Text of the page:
DFWEagle From United States of America, joined Dec 2006, 1075 posts, RR: 9
Reply 19, posted (4 years 9 months 2 weeks ago) and read 15704 times:
Quoting LDVAviation (Reply 5): What are the conditions placed on the sale of these slot? I assume they will be allowed to sell them? Do the slots have to be for the peak Transatlantic travel windows?
The slots must be suitable for peak transatlantic travel and can be sold or leased for 10 years. AA/BA may collect only 'limited compensation', for them. Two slots pairs MUST be used by competitors for BOS-LHR and the other two can be used for any route. They may not be used by any carrier in the oneworld alliance. If no competitor wants them, then they will be kept by BA/AA.
avek00 From United States of America, joined Oct 2004, 4410 posts, RR: 19
Reply 20, posted (4 years 9 months 2 weeks ago) and read 15684 times:
Regarding the slot divestitures:
We tentatively find that slot transfers would best address the potential competitive harm in this
case. We tentatively determine that four slot pairs are necessary to remedy the potential harm,
divided as follows: two slot pairs earmarked for the Boston-London Heathrow market (the “fixed
slots”) and two slot pairs to be used at any U.S. gateway for services in the U.S.-Heathrow market
(the “flex slots”). Under this proposal, prospective new entrants would not be forced to compete
where oneworld is strongest, such as in the Dallas/Ft. Worth-London market. Rather, they would
be able to serve routes in which they have a greater chance of success and a greater opportunity to
exert competitive discipline on the oneworld network.
This proposed approach would serve the public interest because it addresses the lost
competition, particularly where it is most acute, in the Boston-London market, while also
addressing the diffuse network-level effects of the proposed alliance across all U.S.-London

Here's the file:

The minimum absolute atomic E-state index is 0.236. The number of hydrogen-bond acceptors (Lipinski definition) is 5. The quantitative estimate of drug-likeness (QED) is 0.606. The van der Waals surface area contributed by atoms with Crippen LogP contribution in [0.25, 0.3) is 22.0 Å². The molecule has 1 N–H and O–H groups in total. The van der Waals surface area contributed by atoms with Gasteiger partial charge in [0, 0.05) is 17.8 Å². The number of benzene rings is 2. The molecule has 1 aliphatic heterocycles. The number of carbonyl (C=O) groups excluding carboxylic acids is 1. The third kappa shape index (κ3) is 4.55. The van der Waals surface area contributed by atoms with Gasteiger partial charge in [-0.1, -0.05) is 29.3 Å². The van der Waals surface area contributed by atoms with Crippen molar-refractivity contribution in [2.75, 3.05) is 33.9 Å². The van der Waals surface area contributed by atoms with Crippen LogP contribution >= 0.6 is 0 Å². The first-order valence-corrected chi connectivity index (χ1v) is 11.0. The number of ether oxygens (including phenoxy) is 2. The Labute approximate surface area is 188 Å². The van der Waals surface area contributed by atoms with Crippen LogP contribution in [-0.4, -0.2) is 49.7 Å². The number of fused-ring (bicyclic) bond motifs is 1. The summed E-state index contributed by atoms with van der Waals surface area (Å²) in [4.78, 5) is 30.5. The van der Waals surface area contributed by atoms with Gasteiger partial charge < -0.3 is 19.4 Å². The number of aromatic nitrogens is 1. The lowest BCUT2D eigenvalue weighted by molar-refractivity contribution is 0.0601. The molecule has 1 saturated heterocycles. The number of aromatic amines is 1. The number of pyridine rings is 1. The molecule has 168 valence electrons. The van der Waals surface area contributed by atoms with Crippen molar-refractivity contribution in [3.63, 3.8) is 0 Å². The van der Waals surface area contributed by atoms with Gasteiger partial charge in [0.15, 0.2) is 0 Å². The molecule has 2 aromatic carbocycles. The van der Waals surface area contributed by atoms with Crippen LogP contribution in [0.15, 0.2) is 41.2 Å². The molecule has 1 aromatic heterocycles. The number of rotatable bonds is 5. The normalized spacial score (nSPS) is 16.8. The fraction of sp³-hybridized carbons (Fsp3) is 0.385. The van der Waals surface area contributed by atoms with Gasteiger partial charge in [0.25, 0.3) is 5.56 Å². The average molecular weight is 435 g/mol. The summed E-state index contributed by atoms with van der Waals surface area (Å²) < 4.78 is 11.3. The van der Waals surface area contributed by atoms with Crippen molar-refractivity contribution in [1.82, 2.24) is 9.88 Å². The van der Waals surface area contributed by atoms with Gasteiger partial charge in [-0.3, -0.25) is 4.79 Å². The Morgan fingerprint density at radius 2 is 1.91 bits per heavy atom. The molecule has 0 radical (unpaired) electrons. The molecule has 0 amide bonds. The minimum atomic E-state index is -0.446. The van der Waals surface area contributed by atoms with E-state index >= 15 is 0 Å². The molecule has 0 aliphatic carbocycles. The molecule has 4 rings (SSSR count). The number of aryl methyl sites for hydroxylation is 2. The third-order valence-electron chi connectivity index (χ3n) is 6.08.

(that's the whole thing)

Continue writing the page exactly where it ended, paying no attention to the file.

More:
markets, such as oneworld’s superior network coverage, frequency, and ability to attract highyield
business traffic. This approach would also improve the chances that the slot pairs will be
utilized and that new capacity will be added to the U.S.-London market. Meanwhile, the
applicants can proceed with their alliance plans and deliver the promised public benefits.
We recognize that more information is needed to implement the proposed remedy. We are
proposing a general framework for implementation. Mindful of DOJ’s comments, urging us to
avoid inefficiencies, we tentatively determine that an implementation mechanism should comport
with the following principles:
Airlines are not eligible recipients if they are members of the oneworld global alliance,
affiliates of the applicants, or airlines in which the applicants have a substantial
The fixed and flex slots must be usable for transatlantic service and have commercially
Given that there is some scope for airlines to adjust their portfolios once they receive
slots or eventually acquire slots through other means, we tentatively find that the
applicants need not permanently divest their ownership rights in the four slot pairs
subject to the remedy. Thus, the applicants may elect to lease, rather than sell, the slots,
and collect limited compensation. We expect the compensation to be at such a level so
as to attract prospective new entrants by lowering the barriers to entry below where
they are today. We are proposing that the applicants make the slots available for a
period of 10 years from the date of issuance of a final order in this case. The slots
would be made available in time for recipients to launch services in the IATA 2011